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A Constant Battle With Homesickness

July 21, 2019

A Constant Battle With Homesickness

July 21, 2019

It is exactly 3 months and 3 days since I arrived in New Zealand and started on my Kiwi journey. It feels so much longer though and I’ve seen a lot in a short space of time.

Now I’m settled in Dunedin, Otago just a few hours away from unbelievable scenery, crazy hikes and stunning lakes. New Zealand really is as beautiful as everyone says but there’s just one problem…

I am desperate to go home.

homesickness story

Managing the sudden onset of homesickness

I started to feel homesick not long after I finished travelling. I was staying in a small hostel in Dunedin, quickly running out of funds and desperate for a job. I was already in a space of panic that I was going to run out of money or be forced to go back home.

That’s when the homesickness kicked in and it stuck around even after I landed a job and an awesome place to live. I thought it was just the last little dregs of stress and anxiety making me feel homesick, but even after the initial wave subsided, there’s still this uneasy feeling.

Of course it is only natural to be missing home, especially when home is nearly 12,000 miles away, on the other side of the world. The thing nobody tells you about homesickness though, is that it doesn’t just ease off and go away. It’s a bit like grief, it just lingers lying dormant until something triggers it.

Learning to live with it

The strange thing is, as much as I’d happily jump on a plane tomorrow, I’m still enjoying the experience and this is something I have to keep reminding myself every day.

It’s not like I hate it here, I like my job, I like the people I work with, I live in a nice house that is super cheap with people that don’t drive me to murderous thoughts. Yet, I feel like I’m constantly making plans for the future, whether it is when I should book my flight home, what I’m going to do when I finally get home etc.

I’ve been trying to fill my free time as much as possible so I always have something to do. Whether it is building a new business, blogging, going to the gym or meditating and doing a bit of self-care, I always make sure I have something to focus on.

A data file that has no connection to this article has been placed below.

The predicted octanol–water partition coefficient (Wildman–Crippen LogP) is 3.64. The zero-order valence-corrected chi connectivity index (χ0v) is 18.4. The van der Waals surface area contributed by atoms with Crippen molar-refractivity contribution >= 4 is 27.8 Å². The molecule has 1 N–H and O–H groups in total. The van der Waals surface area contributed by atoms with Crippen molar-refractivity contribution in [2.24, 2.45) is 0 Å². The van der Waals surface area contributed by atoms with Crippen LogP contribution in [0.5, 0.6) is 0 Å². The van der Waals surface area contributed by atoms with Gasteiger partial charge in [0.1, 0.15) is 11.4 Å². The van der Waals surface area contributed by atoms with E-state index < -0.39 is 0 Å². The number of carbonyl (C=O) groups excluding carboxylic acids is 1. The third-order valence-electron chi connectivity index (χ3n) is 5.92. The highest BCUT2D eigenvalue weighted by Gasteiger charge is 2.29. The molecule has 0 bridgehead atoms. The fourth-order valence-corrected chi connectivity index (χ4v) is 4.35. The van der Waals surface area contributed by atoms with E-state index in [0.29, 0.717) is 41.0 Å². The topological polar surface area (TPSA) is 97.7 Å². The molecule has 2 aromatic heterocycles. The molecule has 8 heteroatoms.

Choosing between an emotional response and a rational one

You may be wondering

“If you’re that miserable why don’t you just go home?”

Simple, money. I don’t have enough in my savings account to allow me to go home and not have to get a job as soon as I land. I knew when I decided to come to New Zealand, that the normal 9 to 5 was not something I wanted to do for the rest of my life. Not because I didn’t enjoy it, because I’ve worked in some amazing office jobs, but because my mental health always ends up making things a little tricky at some point.

I can function better as a human being when I have flexibility and control over my working hours. When I can choose to work from home instead of getting on an anxiety riddled and over-packed commuter train.

Being here, in the current situation I am in, will allow me to save enough to be able to build my own business, so that when I go home I can devote all of my time on making that work.

I have to keep reminding myself that I like how I’m living at the moment, there is nothing wrong with it and I’m the most chilled I’ve ever been. I make good money which allows me to save and also enjoy myself. So, no matter how much I want to go home, I’m going to stick it out as best I can.

It will all be worth it when I do finally get to hop on that incredibly long flight from Auckland to Manchester in a few months time.

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